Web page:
Endogenous nitric oxide in patients with stable COPD: correlates with severity of disease

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Increased levels of exhaled nitric oxide (eNO) have been reported in asthmatic subjects but little information is available on eNO in patients with advanced chronic obstructive pulmonary disease (COPD). A study was undertaken to evaluate the levels of eNO in patients with stable COPD of different degrees of severity.


Peak and plateau values of eNO (PNO and PLNO, respectively) were evaluated in 53 patients with COPD and analysed according to the level of forced expiratory volume in one second (FEV1) and the presence of cor pulmonale (CP) (group 1, FEV1 <35% predicted with CP, in = 15; group 2, FEV1 <35% predicted without CP, n = 15; group 3, FEV1 >35% predicted, n = 23). Seventeen normal subjects served as controls.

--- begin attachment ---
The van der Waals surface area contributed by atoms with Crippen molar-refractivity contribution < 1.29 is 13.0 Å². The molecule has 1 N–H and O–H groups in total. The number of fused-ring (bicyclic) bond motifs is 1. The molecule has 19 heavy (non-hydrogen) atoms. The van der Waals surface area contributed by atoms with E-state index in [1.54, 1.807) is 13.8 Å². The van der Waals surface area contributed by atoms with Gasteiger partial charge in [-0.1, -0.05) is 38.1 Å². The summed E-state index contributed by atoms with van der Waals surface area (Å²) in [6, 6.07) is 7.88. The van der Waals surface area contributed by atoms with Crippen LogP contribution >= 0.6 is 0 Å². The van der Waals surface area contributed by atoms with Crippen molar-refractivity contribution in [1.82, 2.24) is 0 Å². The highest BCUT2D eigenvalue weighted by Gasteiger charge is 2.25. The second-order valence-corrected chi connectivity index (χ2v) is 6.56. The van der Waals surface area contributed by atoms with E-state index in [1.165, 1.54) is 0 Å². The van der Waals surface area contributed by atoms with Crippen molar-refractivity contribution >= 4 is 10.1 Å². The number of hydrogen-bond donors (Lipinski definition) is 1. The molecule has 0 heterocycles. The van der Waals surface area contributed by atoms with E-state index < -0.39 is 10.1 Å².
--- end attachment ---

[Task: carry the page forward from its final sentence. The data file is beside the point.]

All the patients with COPD had reduced levels of PLNO compared with the controls (mean (SD) 6.3 (3.0) and 9.4 (2.8) ppb, respectively). In groups 1 and 2 PLNO levels were significantly lower than in subjects in group 3 (5.5 (2.9), 5.7 (3.5), and 7.1 (2.7) ppb, respectively; p<0.01 ANOVA). In all subjects % predicted FEV1 correlated slightly with PLNO but not with PNO.


Patients with severe stable COPD have reduced levels of eNO compared with normal subjects. eNO levels are slightly related to the severity of airflow obstruction.

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